North Korea has unveiled a shiny new science and technology complex in the shape of an atom. Members of the Korean People's Army were drafted in to speed up construction, and analysis of satellite imagery shows the sleek structure was completed in about a year. The building's design, clearly visible from the air, is a reminder of North Korea's refusal to abandon its nuclear programme. It has conducted three nuclear tests since 2006 and is believed to be developing a mobile ballistic missile that could potentially reach the US. The North, slapped with UN and US sanctions for its nuclear weapons and rocket programmes, often threatens to destroy South Korea and its allies in a sea of flames.

North Korea science technology
An aerial view shows the atomic-themed design of the new science and technology centre on the Ssuk islet in PyongyangKCNA/Reuters

An article carried by the state-run Korean Central News Agency (KCNA) claimed the facility on an island in Pyongyang's Taedong River is powered by solar, geothermal and "other natural energies". The article says the Sci-Tech centre will act as an e-library for scientific work and papers produced by the country's scientists. It apparently features an earthquake-experience room and a virtual-science laboratory, and several "halls equipped with projectors and large touch-screen computers".

North Korean leader Kim Jong-un toured the newly-completed centre, declaring: "Visiting the Ssuk Islet, an islet of science, everyone will know well about the validity and vitality of the policy of the WPK (Worker's Party of Korea) which has been constantly directing big efforts to the development of science and technology." He also expressed delight at a model of a North Korean satellite-carrying rocket that has been installed in the central hall of the complex. Kim said that the complex shows the world how strongly the army and people in North Korea desire to become well-versed in science and technology.

North Korea science technology
The North Korean leader looks out over the Sci-Tech ComplexKCNA/Reuters
North Korea science technology
North Korean leader Kim Jong-un visits the newly opened Sci-Tech Complex in this photo released on 28 October 2015KCNA/Reuters
North Korea science technology
Kim Jong-un checks out the library at the Sci-Tech complexKCNA/Reuters
North Korea science technology
A model of a satellite-carrying rocket is installed in the central hall of the Sci-Tech complexKCNA/Reuters

North Korea has recently opened several big, expensive scientific complexes. Just a week ago, Kim toured the newly-completed Mirae Scientists' Street, with futuristic high-rise buildings and apartments to house North Korean scientists and teachers.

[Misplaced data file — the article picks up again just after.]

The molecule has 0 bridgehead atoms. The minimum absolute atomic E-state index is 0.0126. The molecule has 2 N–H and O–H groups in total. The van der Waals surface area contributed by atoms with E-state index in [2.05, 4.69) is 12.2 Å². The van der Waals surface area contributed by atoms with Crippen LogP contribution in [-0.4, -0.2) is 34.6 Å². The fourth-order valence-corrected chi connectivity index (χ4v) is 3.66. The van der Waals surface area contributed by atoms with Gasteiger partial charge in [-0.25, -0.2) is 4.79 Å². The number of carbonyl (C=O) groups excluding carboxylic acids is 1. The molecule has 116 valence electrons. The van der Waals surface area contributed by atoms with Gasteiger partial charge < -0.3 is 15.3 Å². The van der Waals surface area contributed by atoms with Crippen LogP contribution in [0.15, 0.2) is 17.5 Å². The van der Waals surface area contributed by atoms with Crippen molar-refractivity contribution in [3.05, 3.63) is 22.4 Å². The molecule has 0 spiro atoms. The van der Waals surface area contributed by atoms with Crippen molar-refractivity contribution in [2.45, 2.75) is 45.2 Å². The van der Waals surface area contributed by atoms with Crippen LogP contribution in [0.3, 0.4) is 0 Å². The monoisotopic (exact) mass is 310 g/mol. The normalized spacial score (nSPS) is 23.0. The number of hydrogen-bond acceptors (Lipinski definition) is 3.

North Korea science technology
High-rise buildings and apartments blocks on Mirae Scientists Street in PyongyangKCNA/Reuters
North Korea science technology
Kim Jong-un inspects the completed Mirae Scientists Street in Pyongyang, in this photo released on 21 October 2015KCNA/Reuters
North Korea science technology
Kim Jong-un tries out a bed in an apartment on the newly-completed Mirae Scientists StreetKCNA/Reuters
North Korea science technology
The Automation Institute of the Kim Chaek University of Technology on Mirae Scientists Street in PyongyangKCNA/Reuters
North Korea science technology
The North Korean leader visits a lecture hall in the newly-built Automation Institute of the Kim Chaek University of Technology in PyongyangKCNA/Reuters
North Korea science technology
An aerial view of the Pyongyang Vegetable Science InstituteKCNA/Reuters
North Korea science technology
Kim Jong-un visits the Pyongyang Vegetable Science Institute in this picture released on 7 July 2015KCNA/Reuters
North Korea science technology
Security officials and ground staff check passengers at the new terminal at Pyongyang airportDamir Sagolj/Reuters
North Korea science technology
A woman working at a cafe makes a phone call in the departure hall of Pyongyang airport's newly-opened terminalDamir Sagolj/Reuters

Pyongyang has seen remarkable modernisation programmes of late. A new international terminal was opened in June, built to welcome increasing numbers of visitors from overseas. The facilities are pristine, but the visitor volume remains low.